Friday, September 3, 2010

"Cool at Rauner": The Virtual Becomes Real

On September 11, 2009, we posted our first entry on the "Cool at Rauner" blog. “A Beat Classic at 50” delved into the complicated printing history of the two "first" editions of William Burrough's Naked Lunch. Since then, we have posted 93 entries (this makes 94) highlighting new acquisitions, fresh discoveries and old favorites.

Usually, online exhibits follow physical exhibitions, but in this case we thought we would reverse the trend and create a physical exhibit based on some of our favorite blog entries. Visit Rauner Library's Class of 1965 Galleries to take a look. The exhibit will run from September 1 through October 31--we like to think it was "curated" by the Rauner blog.

And remember, you can see anything on this blog in the Rauner Library reading room, just come in and ask.

Tuesday, August 31, 2010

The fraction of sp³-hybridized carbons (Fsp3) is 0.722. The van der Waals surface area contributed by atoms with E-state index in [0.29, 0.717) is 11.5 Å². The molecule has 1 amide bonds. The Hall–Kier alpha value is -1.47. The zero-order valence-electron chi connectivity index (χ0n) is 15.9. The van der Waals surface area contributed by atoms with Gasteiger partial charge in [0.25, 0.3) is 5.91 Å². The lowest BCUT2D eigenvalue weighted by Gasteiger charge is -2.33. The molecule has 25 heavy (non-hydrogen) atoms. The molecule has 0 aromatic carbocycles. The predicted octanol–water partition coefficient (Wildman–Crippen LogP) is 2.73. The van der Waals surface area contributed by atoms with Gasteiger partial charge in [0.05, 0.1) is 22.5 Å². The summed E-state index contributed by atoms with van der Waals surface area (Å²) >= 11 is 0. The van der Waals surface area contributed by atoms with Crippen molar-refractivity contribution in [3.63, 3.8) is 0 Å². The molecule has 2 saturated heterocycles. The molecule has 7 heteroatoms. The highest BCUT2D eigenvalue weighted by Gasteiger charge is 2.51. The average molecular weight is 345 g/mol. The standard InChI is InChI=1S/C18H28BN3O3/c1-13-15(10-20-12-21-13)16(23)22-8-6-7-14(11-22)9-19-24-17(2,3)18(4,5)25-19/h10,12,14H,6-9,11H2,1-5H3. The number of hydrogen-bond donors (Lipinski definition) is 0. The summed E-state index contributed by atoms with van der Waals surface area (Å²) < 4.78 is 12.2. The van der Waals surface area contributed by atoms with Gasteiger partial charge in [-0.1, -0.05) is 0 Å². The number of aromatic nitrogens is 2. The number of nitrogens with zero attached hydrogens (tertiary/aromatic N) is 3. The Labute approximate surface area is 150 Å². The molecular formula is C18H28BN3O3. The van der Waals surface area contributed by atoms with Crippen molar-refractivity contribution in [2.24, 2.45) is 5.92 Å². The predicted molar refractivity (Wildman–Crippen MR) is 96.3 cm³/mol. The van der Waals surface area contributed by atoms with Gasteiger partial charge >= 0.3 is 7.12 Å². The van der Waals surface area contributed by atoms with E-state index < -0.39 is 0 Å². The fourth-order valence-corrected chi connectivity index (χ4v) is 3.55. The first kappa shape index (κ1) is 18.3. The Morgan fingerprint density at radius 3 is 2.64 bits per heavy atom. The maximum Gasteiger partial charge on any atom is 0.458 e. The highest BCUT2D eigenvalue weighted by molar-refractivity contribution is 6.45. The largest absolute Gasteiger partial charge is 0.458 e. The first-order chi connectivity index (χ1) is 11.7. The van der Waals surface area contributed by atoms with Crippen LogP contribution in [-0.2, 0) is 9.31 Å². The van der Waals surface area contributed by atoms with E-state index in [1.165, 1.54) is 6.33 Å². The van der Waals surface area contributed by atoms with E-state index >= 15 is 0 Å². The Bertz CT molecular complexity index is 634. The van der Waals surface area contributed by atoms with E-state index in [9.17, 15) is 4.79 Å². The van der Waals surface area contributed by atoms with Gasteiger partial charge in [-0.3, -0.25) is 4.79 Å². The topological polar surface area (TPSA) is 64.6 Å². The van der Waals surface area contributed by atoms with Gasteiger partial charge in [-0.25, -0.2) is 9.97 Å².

...On this one work alone.

When the third edition of Jane Eyre by "Currer Bell" appeared in 1848, its author, Charlotte Bronte, added a note stating, "my claim to the title of novelist rests on this one work alone." Why she felt compelled to state the obvious has to do with her publisher's confusion over the identity of Currer, Acton, and Ellis Bell, that would be Charlotte, Anne, and Emily Bronte.

For a brief period in the late 1840s, T. C. Newby believed he was dealing with one writer acting under three pen names. In fact, he was so sure, he used Jane Eyre to market Anne Bronte's The Tenant of Wildfell Hall. Directly opposite the title page is an excerpt from a positive review of Jane Eyre under the heading "On Mr. Bell's First Novel," rather strongly suggesting that Currer and Acton were one in the same.



Come sort out the confusion yourself with the first edition of The Tenant of Wildfell Hall (Rare PR4162.T4), and the third edition of Jane Eyre (Val 826 B78S114).  And while you are looking, it would be a shame to miss the first edition of Jane Eyre (Val 826 B78S112).